Last month, Colorado Congressman Ken Buck published a new book called Crushed: Big Tech’s War on Free Speech. The book, released to local media fanfare, makes the case that the rise of “Big Tech” serves as a unique threat to the “very core of our political system” with serious implications for free speech and healthy market competition.
In the book, Buck calls out companies like Google, Facebook, Apple and Amazon, which he believes dominate the market with their “money, monopoly power, and hubris that comes with the unchecked exercise of power.” He argues these companies participate in harmful “self-preferencing practices” to keep themselves on top of market competition and coerce consumers into purchasing their products.
These arguments are based on flawed logic and misunderstand both the nature of self-preferencing and the impact it has on consumers. Rather than being a nefarious mechanism to keep competition down, self-preferencing is when a “firm modifies its operations to privilege its own, another firms’, or set of firms’ products or services.” In other words, self-preferencing is simply the action a company takes to promote its own products, something almost all companies do and have done for a very long time.
To assume that Big Tech companies have a monopoly on “self-preferencing” and that they’re therefore uniquely deserving of punishment is ridiculous. Just as tech companies like Amazon prefer consumers purchase electronic products from their private label AmazonBasics, so too do a variety of brick-and-mortar stores like Walmart, which prefers consumers purchase groceries from its store brand, Great Value.
Similar examples exist for virtually every store and industry imaginable. Even small mom and pop shops tend to preference their own products, like when a micro-brewery has more of its own beers on tap. It’s not just more convenient and economical; it’s also good business. To be guided by self-interest is perfectly natural for companies, regardless of their size or the merits of their reasoning. It shouldn’t matter if the company is Amazon or any other firm.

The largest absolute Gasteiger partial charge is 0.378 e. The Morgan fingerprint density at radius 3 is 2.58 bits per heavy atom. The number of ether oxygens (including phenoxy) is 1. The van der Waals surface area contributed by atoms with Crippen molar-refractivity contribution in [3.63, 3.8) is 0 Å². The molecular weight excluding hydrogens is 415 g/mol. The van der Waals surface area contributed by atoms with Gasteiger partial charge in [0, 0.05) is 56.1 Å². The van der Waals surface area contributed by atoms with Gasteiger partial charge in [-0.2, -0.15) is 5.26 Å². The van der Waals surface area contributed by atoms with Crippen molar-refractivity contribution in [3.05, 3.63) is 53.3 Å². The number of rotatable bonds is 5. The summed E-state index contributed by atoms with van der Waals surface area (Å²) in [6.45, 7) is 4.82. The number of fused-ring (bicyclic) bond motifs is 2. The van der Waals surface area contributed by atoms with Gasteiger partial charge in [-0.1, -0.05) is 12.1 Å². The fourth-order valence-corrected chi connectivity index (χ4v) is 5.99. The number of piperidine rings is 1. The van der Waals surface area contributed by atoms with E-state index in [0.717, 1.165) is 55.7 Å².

Self-preferencing can also take numerous forms. Most grocery stores display their branded goods at eye level, and often at the front of the store. These decisions are intentional and designed to influence consumer behavior, which is frequently driven by convenience and impulse buying. Self-preferencing can also manifest itself in the order in which products are displayed online or in how goods and services are bundled together. Countless other forms of self-preferencing exist, and most are so commonplace that the average consumer is unlikely to even notice.
That’s because self-preferencing is not, contrary to Buck’s thesis, always harmful to consumers. In fact, most antitrust literature acknowledges that self-preferencing is frequently “linked to the very pro-competitive benefits.” Whether these benefits appear in the form of product innovation resulting from supply chain integration and product imitation, lower prices necessary for convincing consumers to purchase their products or in enhanced competition spurred by newcomers challenging incumbent companies, self-preferencing has been shown to produce positive outcomes for consumers.
None of this is to say that self-preferencing can’t, on occasion, be abused by a company if it decides to weaponize the practice against competitors. However, this scenario is uncommon, and specific companies shouldn’t be singled out by lawmakers on account of their size or industry. Instead, lawmakers should take the time to distinguish between bad actors and those that use self-preferencing as a legitimate tool for standard business operations. A blanket ban on self-preferencing for Big Tech will only serve to “deter innovation, and distort the competitive process.”
Many of Buck’s colleagues on Capitol Hill share sympathy with the arguments Buck puts forth in his book, and they’ve made no secret of the fact that they would like to ban self-preferencing. Last year, Sens. Amy Klobuchar and Chuck Grassley introduced the American Innovation and Choice Online Act (AICOA), which, if passed, would have required third-party data sharing, outlawed self-preferencing and prohibited covered platforms from disadvantaging other companies’ products and services in favor of their own. It would have also made it very difficult for companies like Amazon to continue selling high-quality products to consumers at affordable prices and offering them popular services like Amazon Prime, which, among other benefits, provides two-day free delivery.
AICOA failed to become law in 2022, but the bill, or something similar to it, could easily be introduced again in the near future. Some lawmakers like Sen. Mark Warner are already calling for Congress to “restart” antitrust legislation. If this happens, it’ll largely be the brainchild of a small group of powerful individuals who’ve already made up their minds about Big Tech companies. They’ll have prioritized this crusade over the situation on the ground, wherein companies like Amazon provide consumers with immense benefits and polls consistently find a high level of satisfaction with their services.
Rather than encouraging government agencies like the Department of Justice (DoJ) and Federal Trade Commission (FTC) to “act more like attack dogs” against Big Tech, lawmakers like Buck should re-commit to the “free and unregulated market” principles in which they claim to believe.
Nate Scherer is a Policy Analyst with the American Consumer Institute, a nonprofit education and research organization.